# [texworks] Improving Syntax Highlighting

Reinhard Kotucha reinhard.kotucha at web.de
Thu May 10 01:42:54 CEST 2012

On 2012-05-08 at 08:34:40 -0700, Charlie Sharpsteen wrote:

> On Tue, May 8, 2012 at 7:48 AM, Chris Jefferson <chris at bubblescope.net>wrote:
>
> > On 08/05/12 11:42, Stefan Löffler wrote:
> >
> >> Hi,
> >>
> >> On 2012-05-06 12:50, Chris Jefferson wrote:
> >>
> >>  This implies a number of limitations. The big one is no
> >>multi-line > user regular expressions, sorry. Specific multi-line
> >>things can be > custom written in C++ obviously.
> >>>
> >>> The things I would most like, in order of preference, are:
> >>>
> >>> 1) Matching of maths ( both  and  ).  2) Ability to
> >>> highlight specific \begin{x} ... \end{x} sections.  3)
> >>> Highlighting of parts of regular expressions (for example, in
> >>> \textbf{XYZ}, make the XYZ bold).
> >>>
> >> What would be nice here would be some form of delimiter
> >> matching. E.g., correctly match something like \section{A {B}
> >> C}. This doesn't work with reg-exps alone, but I recently found
> >> that Gtk-source-view
> >> (http://projects.gnome.org/**gtksourceview/documentation.**html<http://projects.gnome.org/gtksourceview/documentation.html>)
> >> can do it.  As I understand it, it includes the possibility to
> >> give two regular expressions: one for the beginning, and one for
> >> the end of the to-be-matched string. Since I guess something
> >> like that will be needed for \begin/\end section matching
> >> anyway, I thought I'd mention this.  To that end, I guess we
> >> should think about supporting some more sophisticated
> >> configuration files in the long run (e.g., XML based).
> >>
> >
> > this.
> >
> > Perhaps rather than regular expressions, some kind of latex-aware
> > tokeniser might be a better approach.
> >
> > For example, given something like:
> >
> > I like \textbf{Lots of $x$ and $y$ and \textit{z} }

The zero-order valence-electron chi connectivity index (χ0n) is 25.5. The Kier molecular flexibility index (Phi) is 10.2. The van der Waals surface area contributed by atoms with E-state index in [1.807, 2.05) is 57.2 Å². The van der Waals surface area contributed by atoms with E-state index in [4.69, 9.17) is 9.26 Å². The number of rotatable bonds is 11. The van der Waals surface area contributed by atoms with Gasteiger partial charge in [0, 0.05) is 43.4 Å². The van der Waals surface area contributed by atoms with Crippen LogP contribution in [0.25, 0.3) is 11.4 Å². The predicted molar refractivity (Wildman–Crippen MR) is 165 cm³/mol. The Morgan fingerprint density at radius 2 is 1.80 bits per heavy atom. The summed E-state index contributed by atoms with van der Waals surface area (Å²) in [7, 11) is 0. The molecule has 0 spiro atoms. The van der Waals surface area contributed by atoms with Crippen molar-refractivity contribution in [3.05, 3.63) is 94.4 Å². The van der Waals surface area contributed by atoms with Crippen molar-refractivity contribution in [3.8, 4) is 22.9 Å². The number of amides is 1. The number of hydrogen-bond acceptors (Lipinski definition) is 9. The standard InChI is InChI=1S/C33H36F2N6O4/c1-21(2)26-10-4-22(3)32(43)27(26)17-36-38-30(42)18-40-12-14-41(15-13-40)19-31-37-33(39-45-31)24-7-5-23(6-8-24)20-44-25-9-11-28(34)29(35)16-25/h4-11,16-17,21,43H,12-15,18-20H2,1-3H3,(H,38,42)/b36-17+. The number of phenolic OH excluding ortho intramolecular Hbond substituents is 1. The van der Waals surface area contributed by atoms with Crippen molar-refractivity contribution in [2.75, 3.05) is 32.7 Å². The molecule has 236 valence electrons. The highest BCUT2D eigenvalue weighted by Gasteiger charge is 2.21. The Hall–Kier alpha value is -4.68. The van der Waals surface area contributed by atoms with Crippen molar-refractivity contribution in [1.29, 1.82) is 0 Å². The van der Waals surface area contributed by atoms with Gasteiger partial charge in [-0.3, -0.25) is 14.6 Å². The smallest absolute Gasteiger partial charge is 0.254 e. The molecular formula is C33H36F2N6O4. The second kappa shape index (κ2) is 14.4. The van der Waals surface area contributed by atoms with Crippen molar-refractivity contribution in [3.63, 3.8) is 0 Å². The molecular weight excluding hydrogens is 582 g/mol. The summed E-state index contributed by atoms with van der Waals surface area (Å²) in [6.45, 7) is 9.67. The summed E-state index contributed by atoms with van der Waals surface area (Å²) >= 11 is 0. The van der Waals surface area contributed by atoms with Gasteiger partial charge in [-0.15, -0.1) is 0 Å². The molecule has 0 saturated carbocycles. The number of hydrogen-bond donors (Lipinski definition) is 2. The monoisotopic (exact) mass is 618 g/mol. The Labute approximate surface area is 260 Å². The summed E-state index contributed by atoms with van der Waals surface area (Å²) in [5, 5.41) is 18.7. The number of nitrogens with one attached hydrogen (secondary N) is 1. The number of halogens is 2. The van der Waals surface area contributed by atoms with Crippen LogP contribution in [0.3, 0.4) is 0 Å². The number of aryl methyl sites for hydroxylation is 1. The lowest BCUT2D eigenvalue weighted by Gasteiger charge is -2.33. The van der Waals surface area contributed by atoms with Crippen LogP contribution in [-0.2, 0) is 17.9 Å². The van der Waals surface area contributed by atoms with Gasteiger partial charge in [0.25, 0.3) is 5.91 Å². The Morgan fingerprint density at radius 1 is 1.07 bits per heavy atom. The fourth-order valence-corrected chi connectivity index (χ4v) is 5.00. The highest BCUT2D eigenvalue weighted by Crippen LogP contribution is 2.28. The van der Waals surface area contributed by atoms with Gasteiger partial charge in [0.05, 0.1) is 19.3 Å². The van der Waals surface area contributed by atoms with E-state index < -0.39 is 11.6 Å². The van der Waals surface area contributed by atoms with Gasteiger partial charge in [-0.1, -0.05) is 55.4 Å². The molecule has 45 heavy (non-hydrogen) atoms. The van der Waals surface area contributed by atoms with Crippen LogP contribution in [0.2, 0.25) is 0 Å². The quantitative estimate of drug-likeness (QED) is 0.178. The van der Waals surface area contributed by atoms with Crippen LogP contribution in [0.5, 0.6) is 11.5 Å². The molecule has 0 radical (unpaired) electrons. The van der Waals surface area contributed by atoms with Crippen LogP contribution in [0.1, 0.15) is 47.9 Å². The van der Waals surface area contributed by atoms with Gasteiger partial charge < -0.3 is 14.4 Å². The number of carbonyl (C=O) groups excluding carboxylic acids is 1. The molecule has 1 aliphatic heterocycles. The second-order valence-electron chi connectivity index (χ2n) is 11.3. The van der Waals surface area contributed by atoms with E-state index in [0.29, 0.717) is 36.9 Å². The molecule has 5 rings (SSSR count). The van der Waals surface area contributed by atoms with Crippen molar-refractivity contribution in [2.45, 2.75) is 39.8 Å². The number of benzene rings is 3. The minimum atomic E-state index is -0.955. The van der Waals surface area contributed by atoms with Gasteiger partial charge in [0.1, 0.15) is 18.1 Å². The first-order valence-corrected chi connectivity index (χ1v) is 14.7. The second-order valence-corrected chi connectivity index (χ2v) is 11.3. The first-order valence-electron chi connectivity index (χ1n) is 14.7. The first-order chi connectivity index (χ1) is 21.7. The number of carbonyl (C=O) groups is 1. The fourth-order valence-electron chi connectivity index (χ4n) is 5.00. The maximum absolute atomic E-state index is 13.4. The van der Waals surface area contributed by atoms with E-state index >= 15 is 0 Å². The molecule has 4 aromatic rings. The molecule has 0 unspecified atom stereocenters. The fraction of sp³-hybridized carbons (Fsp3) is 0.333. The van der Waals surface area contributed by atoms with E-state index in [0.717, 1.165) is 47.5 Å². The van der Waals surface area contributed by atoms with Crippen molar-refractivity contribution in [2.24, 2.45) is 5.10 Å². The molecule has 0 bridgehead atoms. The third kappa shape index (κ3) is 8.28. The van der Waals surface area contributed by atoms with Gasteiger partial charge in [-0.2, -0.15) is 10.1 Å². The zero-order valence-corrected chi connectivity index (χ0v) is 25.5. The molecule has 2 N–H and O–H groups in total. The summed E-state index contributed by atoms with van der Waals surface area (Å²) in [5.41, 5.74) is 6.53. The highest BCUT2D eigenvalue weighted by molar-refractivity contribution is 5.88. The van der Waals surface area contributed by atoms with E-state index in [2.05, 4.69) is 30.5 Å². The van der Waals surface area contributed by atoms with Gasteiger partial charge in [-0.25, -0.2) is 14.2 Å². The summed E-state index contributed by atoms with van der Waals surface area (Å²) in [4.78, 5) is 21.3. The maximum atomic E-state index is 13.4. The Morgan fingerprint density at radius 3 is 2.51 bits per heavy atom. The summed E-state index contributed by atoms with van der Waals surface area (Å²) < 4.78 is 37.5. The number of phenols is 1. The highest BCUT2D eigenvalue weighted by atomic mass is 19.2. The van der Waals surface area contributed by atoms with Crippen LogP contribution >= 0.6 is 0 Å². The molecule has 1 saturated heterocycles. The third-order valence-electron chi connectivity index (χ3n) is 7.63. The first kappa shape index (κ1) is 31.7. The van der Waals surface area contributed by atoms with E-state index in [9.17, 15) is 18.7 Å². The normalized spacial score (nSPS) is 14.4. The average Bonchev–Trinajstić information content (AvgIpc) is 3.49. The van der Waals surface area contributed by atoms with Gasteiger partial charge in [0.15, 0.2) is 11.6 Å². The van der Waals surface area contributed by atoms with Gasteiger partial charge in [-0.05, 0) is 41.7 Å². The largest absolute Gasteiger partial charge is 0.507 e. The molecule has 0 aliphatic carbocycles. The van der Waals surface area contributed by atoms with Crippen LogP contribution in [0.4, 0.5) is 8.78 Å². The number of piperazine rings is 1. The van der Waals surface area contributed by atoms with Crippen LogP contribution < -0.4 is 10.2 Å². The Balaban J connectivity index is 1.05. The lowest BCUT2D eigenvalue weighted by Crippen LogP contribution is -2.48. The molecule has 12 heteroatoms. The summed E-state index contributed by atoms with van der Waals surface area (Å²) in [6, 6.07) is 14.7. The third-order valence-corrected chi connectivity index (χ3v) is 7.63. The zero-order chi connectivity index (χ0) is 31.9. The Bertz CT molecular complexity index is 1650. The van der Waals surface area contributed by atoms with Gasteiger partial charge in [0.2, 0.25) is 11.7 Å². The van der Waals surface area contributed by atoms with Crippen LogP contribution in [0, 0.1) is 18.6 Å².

> >
> > This would be tokenised into (note: I would go and look what
> > proper latex tokenisation looks like!)
> >
> > 'I' 'like' '\textbf' '{' 'Lots' 'of' '$' 'x' '$' 'and' '$' 'y' '$' 'and'
> > '\textit' '{' 'z' '}' '}'
> >
> > Then make a stack of the current state, and as we scan along we
> > 'push' and 'pop' things on and off this stack. That would handle
> > nested expressions nicely, and would (I believe) make things like
> > not highlighting inside a verbatim easier.
> >
> > In this mode, rather than giving a regular expression, you would
> > state how you wanted (for example) inside a textbf, or inside
> > math mode, or inside a tabular, to be formatted. You could also
> > state how classes of tokens (numbers, {}, \commands) were
> > coloured.
> >
> > The biggest problem with this is that is would be totally
> > different to what came before, and would be very
> > latex-dependant. I (for example) don't know what is up in the
> > world of luatex, and other tex variants.
> >
> > I might have a play with this, and see what it looks like and how
> > the code looks.
> >
>
> Sounds like a good approach. However, I would suggest focusing on
> looking for existing syntax highlighters to study, such as
> AUCTeX<http://www.gnu.org/software/auctex> and
> Pygments<https://bitbucket.org/birkenfeld/pygments-main/src/7925d53cb09d/pygments/lexers/text.py#cl-399>,
> rather than spending a lot of time searching for a "proper latex
> tokenisation" as you probably won't find it. This is because LaTeX
> is a context-sensitive language so the proper tokenisation can
> change on the fly in the middle of a document. For example, you can
> completely twist everything around and still have a valid LaTeX
> document:
>
> \catcode\~=0
> \catcode\]=1
> \catcode\[=2
> \catcode\}=12
> \catcode\{=12
> \catcode\\=12
> ~textbf]This is bold-faced text.[  This text contains a literal backslash
> (~texttt]\[) and literal curly braces (~texttt]{}[).
>
>
> So, any tokeniser will always be an approximation---find the best

Well, LaTeX has a well-defined syntax and such \catcode changes are
quite rare in user documents.  There are a few exceptions though,
especially if verbatim stuff is involved.

However, if some macro arguments and environments can be treated as
exceptions, I believe that parsing a LaTeX file isn't much more
difficult than parsing an HTML file.

Chris, if you are willing to investigate, please proceed.

Regards,
Reinhard

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Reinhard Kotucha                                      Phone: +49-511-3373112
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